Trump’s attorney argues Georgia election case should be dismissed due to First Amendment

(ATLANTA) — Former President Donald Trump’s attorney told a Fulton County court Friday that the Georgia election interference indictment against Trump “needs to be dismissed” on the grounds that it prosecutes conduct protected by the First Amendment.

The argument came in the first of two hearings scheduled Friday in which attorneys for the former president and several of his co-defendants are seeking the dismissal of the case or a delay in the case’s upcoming deadlines.

“You take the facts as alleged in the indictment … and when you do that … you find that it violates free speech, freedom of petitioning, all the expressions that the First Amendment is designed to protect,” Trump’s attorney Steve Sadow told the court.

The brief remarks from Sadow marked the first time Trump’s team has presented arguments in the case.

“Every single count of the complaint, every single act … relates to that political speech regarding probably the most important election in 2020 — the presidential election,” said Chris Anulewicz, an attorney for Trump co-defendant Robert Cheeley.

Anulewicz made the bulk of the First Amendment arguments before the court, telling the judge that political speech is “given the highest level of protection of any speech.”

A prosecutor for the Fulton County district attorney’s office pushed back on the First Amendment argument, saying the case that goes far beyond speech.

“Some of these are crimes involving expression; some of them are not,” Deputy District Attorney Will Wooten said. “Conspiracy is not a crime involving expression. It’s a crime involving a corrupt agreement.

“The list goes on and on,” Wooten said.

Sadow also pushed back on the Aug. 5 trial date proposed by the Fulton County district attorney, citing the timing of the 2024 presidential election.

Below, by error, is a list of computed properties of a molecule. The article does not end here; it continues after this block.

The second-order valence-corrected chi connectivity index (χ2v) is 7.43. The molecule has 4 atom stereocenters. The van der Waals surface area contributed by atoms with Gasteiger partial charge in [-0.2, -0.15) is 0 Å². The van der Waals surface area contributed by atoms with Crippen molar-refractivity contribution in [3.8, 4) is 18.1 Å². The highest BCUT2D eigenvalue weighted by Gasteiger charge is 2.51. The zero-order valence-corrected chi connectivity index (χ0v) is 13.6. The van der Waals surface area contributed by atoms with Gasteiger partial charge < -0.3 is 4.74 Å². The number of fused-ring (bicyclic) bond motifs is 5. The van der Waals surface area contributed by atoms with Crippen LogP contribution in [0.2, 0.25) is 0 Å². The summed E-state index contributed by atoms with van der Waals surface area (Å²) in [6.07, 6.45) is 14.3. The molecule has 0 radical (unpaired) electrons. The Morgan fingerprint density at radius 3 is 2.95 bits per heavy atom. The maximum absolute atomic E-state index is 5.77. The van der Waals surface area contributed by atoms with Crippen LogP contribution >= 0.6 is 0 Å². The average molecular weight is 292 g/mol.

“Can you imagine the notion of the Republican nominee for president not being able to campaign for the presidency because he is in some form or fashion in a courtroom defending himself?” Sadow asked the court. “That would be the most effective election interference in the history of the United States. And I don’t think anybody wants to be in that position.”

“Let’s be clear — this is not election interference,” responded Fulton County special prosecutor Nathan Wade. “This is moving forward with the business of Fulton County.”

Judge Scott McAfee brought up the question of what what would happen if Trump won the election, asking, “Could he even be tried in 2025?”

“The answer to that is, I believe, that under the supremacy clause and his duties as president, this trial would not take place at all until after he left his term of office,” Sadow responded.

At one point, an attorney for Trump co-defendant John Eastman jumped in to offer his client’s opinion that the trial date should be set earlier than August.

“There are a number of defendants, as noted, who are not running for president of the United States,” he said.

Trump and 18 others pleaded not guilty in August to all charges in the Fulton County district attorney’s sweeping racketeering indictment for alleged efforts to overturn the results of the 2020 presidential election in the state of Georgia. Defendants Kenneth Chesebro, Sidney Powell, Jena Ellis and Scott Hall subsequently took plea deals in exchange for agreeing to testify against other defendants.

Judge McAfee indicated that he would likely break up case’s 14 remaining defendants into multiple trials — but that it was “still a little too far out” to set the maximum number of defendants per trial.

“Even 12 defendants would be pushing it,” said McAfee. “That’s where I’m at now.”

Lawyers for Trump’s former chief of staff Mark Meadows and former Justice Department official Jeffrey Clark were expected to present arguments during the day’s second hearing to try to delay several rapidly approaching deadlines in the case.

Meadows is seeking a two-month extension to the Dec. 4 deadline for discovery and the Jan. 8 deadline for pretrial motions, citing his ongoing effort to remove his case to federal court.

“The request for a relatively brief extension is made in an effort to prevent Mr. Meadows from having to litigate the same case simultaneously in two separate courts while the Eleventh Circuit decides on an expedited schedule, the removal action,” his filing states.

Clark is also seeking to delay those deadlines, citing his own federal removal effort, as well as his ongoing disciplinary case, brought by the D.C. bar, that’s underway in Washington, D.C., .

Clark’s attorney said Clark’s “very difficult and congested calendar” would overburden Clarke and compromise the adequacy of his representation.

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